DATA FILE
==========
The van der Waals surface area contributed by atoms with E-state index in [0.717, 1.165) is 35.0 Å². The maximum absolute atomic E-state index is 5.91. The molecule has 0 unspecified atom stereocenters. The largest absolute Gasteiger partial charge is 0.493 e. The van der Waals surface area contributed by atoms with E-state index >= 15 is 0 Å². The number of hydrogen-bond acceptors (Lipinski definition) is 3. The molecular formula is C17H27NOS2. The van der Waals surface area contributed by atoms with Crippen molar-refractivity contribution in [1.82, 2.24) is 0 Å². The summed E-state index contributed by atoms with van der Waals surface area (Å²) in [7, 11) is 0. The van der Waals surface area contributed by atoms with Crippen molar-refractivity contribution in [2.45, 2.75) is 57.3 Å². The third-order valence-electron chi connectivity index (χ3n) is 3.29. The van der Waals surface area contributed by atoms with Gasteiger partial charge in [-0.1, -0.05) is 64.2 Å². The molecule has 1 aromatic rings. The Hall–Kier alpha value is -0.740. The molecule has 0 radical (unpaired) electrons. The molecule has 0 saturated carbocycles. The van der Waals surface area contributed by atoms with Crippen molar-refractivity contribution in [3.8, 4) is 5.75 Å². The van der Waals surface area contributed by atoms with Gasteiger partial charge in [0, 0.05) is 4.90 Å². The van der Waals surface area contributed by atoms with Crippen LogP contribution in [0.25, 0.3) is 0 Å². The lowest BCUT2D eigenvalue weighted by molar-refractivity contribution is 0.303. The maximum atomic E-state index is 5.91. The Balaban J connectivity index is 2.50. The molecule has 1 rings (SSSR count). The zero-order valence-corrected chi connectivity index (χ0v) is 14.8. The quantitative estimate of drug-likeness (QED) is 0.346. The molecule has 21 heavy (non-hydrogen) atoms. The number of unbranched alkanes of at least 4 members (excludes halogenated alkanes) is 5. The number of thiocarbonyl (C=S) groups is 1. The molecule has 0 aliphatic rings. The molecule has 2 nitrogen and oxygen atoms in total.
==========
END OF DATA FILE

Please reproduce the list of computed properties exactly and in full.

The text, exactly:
The van der Waals surface area contributed by atoms with E-state index in [0.717, 1.165) is 35.0 Å². The maximum absolute atomic E-state index is 5.91. The molecule has 0 unspecified atom stereocenters. The largest absolute Gasteiger partial charge is 0.493 e. The van der Waals surface area contributed by atoms with E-state index >= 15 is 0 Å². The number of hydrogen-bond acceptors (Lipinski definition) is 3. The molecular formula is C17H27NOS2. The van der Waals surface area contributed by atoms with Crippen molar-refractivity contribution in [1.82, 2.24) is 0 Å². The summed E-state index contributed by atoms with van der Waals surface area (Å²) in [7, 11) is 0. The van der Waals surface area contributed by atoms with Crippen molar-refractivity contribution in [2.45, 2.75) is 57.3 Å². The third-order valence-electron chi connectivity index (χ3n) is 3.29. The van der Waals surface area contributed by atoms with Gasteiger partial charge in [-0.1, -0.05) is 64.2 Å². The molecule has 1 aromatic rings. The Hall–Kier alpha value is -0.740. The molecule has 0 radical (unpaired) electrons. The molecule has 0 saturated carbocycles. The van der Waals surface area contributed by atoms with Crippen molar-refractivity contribution in [3.8, 4) is 5.75 Å². The van der Waals surface area contributed by atoms with Gasteiger partial charge in [0, 0.05) is 4.90 Å². The van der Waals surface area contributed by atoms with Crippen LogP contribution in [0.25, 0.3) is 0 Å². The lowest BCUT2D eigenvalue weighted by molar-refractivity contribution is 0.303. The maximum atomic E-state index is 5.91. The Balaban J connectivity index is 2.50. The molecule has 1 rings (SSSR count). The zero-order valence-corrected chi connectivity index (χ0v) is 14.8. The quantitative estimate of drug-likeness (QED) is 0.346. The molecule has 21 heavy (non-hydrogen) atoms. The number of unbranched alkanes of at least 4 members (excludes halogenated alkanes) is 5. The number of thiocarbonyl (C=S) groups is 1. The molecule has 0 aliphatic rings. The molecule has 2 nitrogen and oxygen atoms in total.